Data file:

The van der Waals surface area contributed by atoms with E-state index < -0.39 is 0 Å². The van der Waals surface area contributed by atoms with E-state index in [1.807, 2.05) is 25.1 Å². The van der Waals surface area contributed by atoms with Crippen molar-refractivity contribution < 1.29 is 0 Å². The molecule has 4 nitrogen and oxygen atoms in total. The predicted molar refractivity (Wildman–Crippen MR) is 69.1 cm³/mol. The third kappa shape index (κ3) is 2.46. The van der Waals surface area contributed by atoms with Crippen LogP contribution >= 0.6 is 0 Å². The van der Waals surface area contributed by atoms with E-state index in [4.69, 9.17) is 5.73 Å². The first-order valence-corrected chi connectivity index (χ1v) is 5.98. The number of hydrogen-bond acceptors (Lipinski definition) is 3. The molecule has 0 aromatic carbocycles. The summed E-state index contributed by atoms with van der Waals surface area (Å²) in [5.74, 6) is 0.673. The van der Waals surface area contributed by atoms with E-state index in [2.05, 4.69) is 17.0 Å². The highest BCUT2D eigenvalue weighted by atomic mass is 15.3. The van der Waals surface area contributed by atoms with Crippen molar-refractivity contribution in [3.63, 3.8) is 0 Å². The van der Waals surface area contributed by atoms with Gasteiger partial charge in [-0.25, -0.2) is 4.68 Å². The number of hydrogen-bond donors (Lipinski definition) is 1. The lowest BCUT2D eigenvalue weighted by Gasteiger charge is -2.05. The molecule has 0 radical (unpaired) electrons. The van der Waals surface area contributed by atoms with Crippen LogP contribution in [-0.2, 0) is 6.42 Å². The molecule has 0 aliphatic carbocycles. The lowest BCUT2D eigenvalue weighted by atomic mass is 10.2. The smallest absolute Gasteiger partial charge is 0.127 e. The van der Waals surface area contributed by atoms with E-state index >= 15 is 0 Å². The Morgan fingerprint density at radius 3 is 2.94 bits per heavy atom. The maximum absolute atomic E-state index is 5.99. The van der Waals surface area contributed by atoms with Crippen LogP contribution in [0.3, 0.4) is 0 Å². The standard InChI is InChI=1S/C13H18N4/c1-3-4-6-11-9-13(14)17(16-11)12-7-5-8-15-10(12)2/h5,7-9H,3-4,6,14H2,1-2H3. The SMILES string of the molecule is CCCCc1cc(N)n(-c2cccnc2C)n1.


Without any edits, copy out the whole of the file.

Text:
The van der Waals surface area contributed by atoms with E-state index < -0.39 is 0 Å². The van der Waals surface area contributed by atoms with E-state index in [1.807, 2.05) is 25.1 Å². The van der Waals surface area contributed by atoms with Crippen molar-refractivity contribution < 1.29 is 0 Å². The molecule has 4 nitrogen and oxygen atoms in total. The predicted molar refractivity (Wildman–Crippen MR) is 69.1 cm³/mol. The third kappa shape index (κ3) is 2.46. The van der Waals surface area contributed by atoms with Crippen LogP contribution >= 0.6 is 0 Å². The van der Waals surface area contributed by atoms with E-state index in [4.69, 9.17) is 5.73 Å². The first-order valence-corrected chi connectivity index (χ1v) is 5.98. The number of hydrogen-bond acceptors (Lipinski definition) is 3. The molecule has 0 aromatic carbocycles. The summed E-state index contributed by atoms with van der Waals surface area (Å²) in [5.74, 6) is 0.673. The van der Waals surface area contributed by atoms with E-state index in [2.05, 4.69) is 17.0 Å². The highest BCUT2D eigenvalue weighted by atomic mass is 15.3. The van der Waals surface area contributed by atoms with Crippen molar-refractivity contribution in [3.63, 3.8) is 0 Å². The van der Waals surface area contributed by atoms with Gasteiger partial charge in [-0.25, -0.2) is 4.68 Å². The number of hydrogen-bond donors (Lipinski definition) is 1. The lowest BCUT2D eigenvalue weighted by Gasteiger charge is -2.05. The molecule has 0 radical (unpaired) electrons. The van der Waals surface area contributed by atoms with Crippen LogP contribution in [-0.2, 0) is 6.42 Å². The molecule has 0 aliphatic carbocycles. The lowest BCUT2D eigenvalue weighted by atomic mass is 10.2. The smallest absolute Gasteiger partial charge is 0.127 e. The van der Waals surface area contributed by atoms with E-state index >= 15 is 0 Å². The Morgan fingerprint density at radius 3 is 2.94 bits per heavy atom. The maximum absolute atomic E-state index is 5.99. The van der Waals surface area contributed by atoms with Crippen LogP contribution in [0.3, 0.4) is 0 Å². The standard InChI is InChI=1S/C13H18N4/c1-3-4-6-11-9-13(14)17(16-11)12-7-5-8-15-10(12)2/h5,7-9H,3-4,6,14H2,1-2H3. The SMILES string of the molecule is CCCCc1cc(N)n(-c2cccnc2C)n1.